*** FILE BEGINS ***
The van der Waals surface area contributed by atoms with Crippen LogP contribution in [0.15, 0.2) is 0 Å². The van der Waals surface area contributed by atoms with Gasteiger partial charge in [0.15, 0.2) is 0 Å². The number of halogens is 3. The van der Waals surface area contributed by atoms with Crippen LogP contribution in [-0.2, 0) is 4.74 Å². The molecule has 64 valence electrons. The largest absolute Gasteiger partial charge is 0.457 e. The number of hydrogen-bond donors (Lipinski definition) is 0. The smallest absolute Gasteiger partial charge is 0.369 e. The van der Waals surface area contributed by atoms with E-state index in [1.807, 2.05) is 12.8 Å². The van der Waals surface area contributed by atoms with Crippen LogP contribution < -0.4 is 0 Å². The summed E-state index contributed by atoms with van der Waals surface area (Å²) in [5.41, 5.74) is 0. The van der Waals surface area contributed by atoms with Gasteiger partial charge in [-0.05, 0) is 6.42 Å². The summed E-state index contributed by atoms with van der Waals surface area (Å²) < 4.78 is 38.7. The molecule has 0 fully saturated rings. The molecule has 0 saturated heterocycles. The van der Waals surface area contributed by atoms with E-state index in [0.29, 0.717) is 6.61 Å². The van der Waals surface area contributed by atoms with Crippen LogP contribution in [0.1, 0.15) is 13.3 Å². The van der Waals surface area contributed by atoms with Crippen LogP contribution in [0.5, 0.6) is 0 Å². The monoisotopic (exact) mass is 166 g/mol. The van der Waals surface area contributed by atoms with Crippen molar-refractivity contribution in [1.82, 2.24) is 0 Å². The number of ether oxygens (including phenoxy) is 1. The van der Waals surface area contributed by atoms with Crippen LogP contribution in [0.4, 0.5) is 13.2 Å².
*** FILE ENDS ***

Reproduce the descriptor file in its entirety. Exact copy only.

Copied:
The van der Waals surface area contributed by atoms with Crippen LogP contribution in [0.15, 0.2) is 0 Å². The van der Waals surface area contributed by atoms with Gasteiger partial charge in [0.15, 0.2) is 0 Å². The number of halogens is 3. The van der Waals surface area contributed by atoms with Crippen LogP contribution in [-0.2, 0) is 4.74 Å². The molecule has 64 valence electrons. The largest absolute Gasteiger partial charge is 0.457 e. The number of hydrogen-bond donors (Lipinski definition) is 0. The smallest absolute Gasteiger partial charge is 0.369 e. The van der Waals surface area contributed by atoms with E-state index in [1.807, 2.05) is 12.8 Å². The van der Waals surface area contributed by atoms with Crippen LogP contribution < -0.4 is 0 Å². The summed E-state index contributed by atoms with van der Waals surface area (Å²) in [5.41, 5.74) is 0. The van der Waals surface area contributed by atoms with Gasteiger partial charge in [-0.05, 0) is 6.42 Å². The summed E-state index contributed by atoms with van der Waals surface area (Å²) < 4.78 is 38.7. The molecule has 0 fully saturated rings. The molecule has 0 saturated heterocycles. The van der Waals surface area contributed by atoms with E-state index in [0.29, 0.717) is 6.61 Å². The van der Waals surface area contributed by atoms with Crippen LogP contribution in [0.1, 0.15) is 13.3 Å². The van der Waals surface area contributed by atoms with Crippen LogP contribution in [0.5, 0.6) is 0 Å². The monoisotopic (exact) mass is 166 g/mol. The van der Waals surface area contributed by atoms with Crippen molar-refractivity contribution in [1.82, 2.24) is 0 Å². The number of ether oxygens (including phenoxy) is 1. The van der Waals surface area contributed by atoms with Crippen LogP contribution in [0.4, 0.5) is 13.2 Å².